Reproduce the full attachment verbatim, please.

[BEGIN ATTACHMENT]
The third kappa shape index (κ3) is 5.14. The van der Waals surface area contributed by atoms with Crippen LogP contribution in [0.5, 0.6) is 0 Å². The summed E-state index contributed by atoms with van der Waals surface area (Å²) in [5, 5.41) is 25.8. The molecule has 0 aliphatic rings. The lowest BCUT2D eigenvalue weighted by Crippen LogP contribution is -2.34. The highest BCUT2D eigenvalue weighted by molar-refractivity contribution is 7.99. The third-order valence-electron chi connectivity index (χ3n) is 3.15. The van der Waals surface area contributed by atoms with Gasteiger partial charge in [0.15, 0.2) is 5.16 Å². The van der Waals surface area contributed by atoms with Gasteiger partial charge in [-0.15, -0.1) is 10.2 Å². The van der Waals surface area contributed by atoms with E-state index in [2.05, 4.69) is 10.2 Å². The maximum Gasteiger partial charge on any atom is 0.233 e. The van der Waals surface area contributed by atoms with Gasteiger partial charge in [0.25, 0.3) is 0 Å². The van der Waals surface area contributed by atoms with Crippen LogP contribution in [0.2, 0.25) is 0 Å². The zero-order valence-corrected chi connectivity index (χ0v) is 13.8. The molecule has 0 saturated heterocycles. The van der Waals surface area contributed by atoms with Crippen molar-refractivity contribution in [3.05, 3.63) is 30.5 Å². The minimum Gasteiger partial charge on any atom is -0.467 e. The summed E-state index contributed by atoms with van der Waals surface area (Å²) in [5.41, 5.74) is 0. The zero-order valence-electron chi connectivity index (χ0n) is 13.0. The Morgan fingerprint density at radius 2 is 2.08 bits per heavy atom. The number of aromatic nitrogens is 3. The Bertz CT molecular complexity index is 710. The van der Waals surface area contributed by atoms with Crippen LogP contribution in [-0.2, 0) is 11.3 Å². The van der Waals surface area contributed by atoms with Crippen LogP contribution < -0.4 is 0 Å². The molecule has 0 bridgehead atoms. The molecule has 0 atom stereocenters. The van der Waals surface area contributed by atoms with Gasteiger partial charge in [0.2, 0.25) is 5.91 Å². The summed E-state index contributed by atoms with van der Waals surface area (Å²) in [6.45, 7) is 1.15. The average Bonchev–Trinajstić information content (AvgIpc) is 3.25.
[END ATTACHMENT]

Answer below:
The third kappa shape index (κ3) is 5.14. The van der Waals surface area contributed by atoms with Crippen LogP contribution in [0.5, 0.6) is 0 Å². The summed E-state index contributed by atoms with van der Waals surface area (Å²) in [5, 5.41) is 25.8. The molecule has 0 aliphatic rings. The lowest BCUT2D eigenvalue weighted by Crippen LogP contribution is -2.34. The highest BCUT2D eigenvalue weighted by molar-refractivity contribution is 7.99. The third-order valence-electron chi connectivity index (χ3n) is 3.15. The van der Waals surface area contributed by atoms with Gasteiger partial charge in [0.15, 0.2) is 5.16 Å². The van der Waals surface area contributed by atoms with Gasteiger partial charge in [-0.15, -0.1) is 10.2 Å². The van der Waals surface area contributed by atoms with E-state index in [2.05, 4.69) is 10.2 Å². The maximum Gasteiger partial charge on any atom is 0.233 e. The van der Waals surface area contributed by atoms with Gasteiger partial charge in [0.25, 0.3) is 0 Å². The van der Waals surface area contributed by atoms with Crippen LogP contribution in [0.2, 0.25) is 0 Å². The zero-order valence-corrected chi connectivity index (χ0v) is 13.8. The molecule has 0 saturated heterocycles. The van der Waals surface area contributed by atoms with Crippen molar-refractivity contribution in [3.05, 3.63) is 30.5 Å². The minimum Gasteiger partial charge on any atom is -0.467 e. The summed E-state index contributed by atoms with van der Waals surface area (Å²) in [5.41, 5.74) is 0. The zero-order valence-electron chi connectivity index (χ0n) is 13.0. The Morgan fingerprint density at radius 2 is 2.08 bits per heavy atom. The number of aromatic nitrogens is 3. The Bertz CT molecular complexity index is 710. The van der Waals surface area contributed by atoms with Crippen LogP contribution in [-0.2, 0) is 11.3 Å². The van der Waals surface area contributed by atoms with Crippen LogP contribution < -0.4 is 0 Å². The molecule has 0 bridgehead atoms. The molecule has 0 atom stereocenters. The van der Waals surface area contributed by atoms with Gasteiger partial charge in [0.2, 0.25) is 5.91 Å². The summed E-state index contributed by atoms with van der Waals surface area (Å²) in [6.45, 7) is 1.15. The average Bonchev–Trinajstić information content (AvgIpc) is 3.25.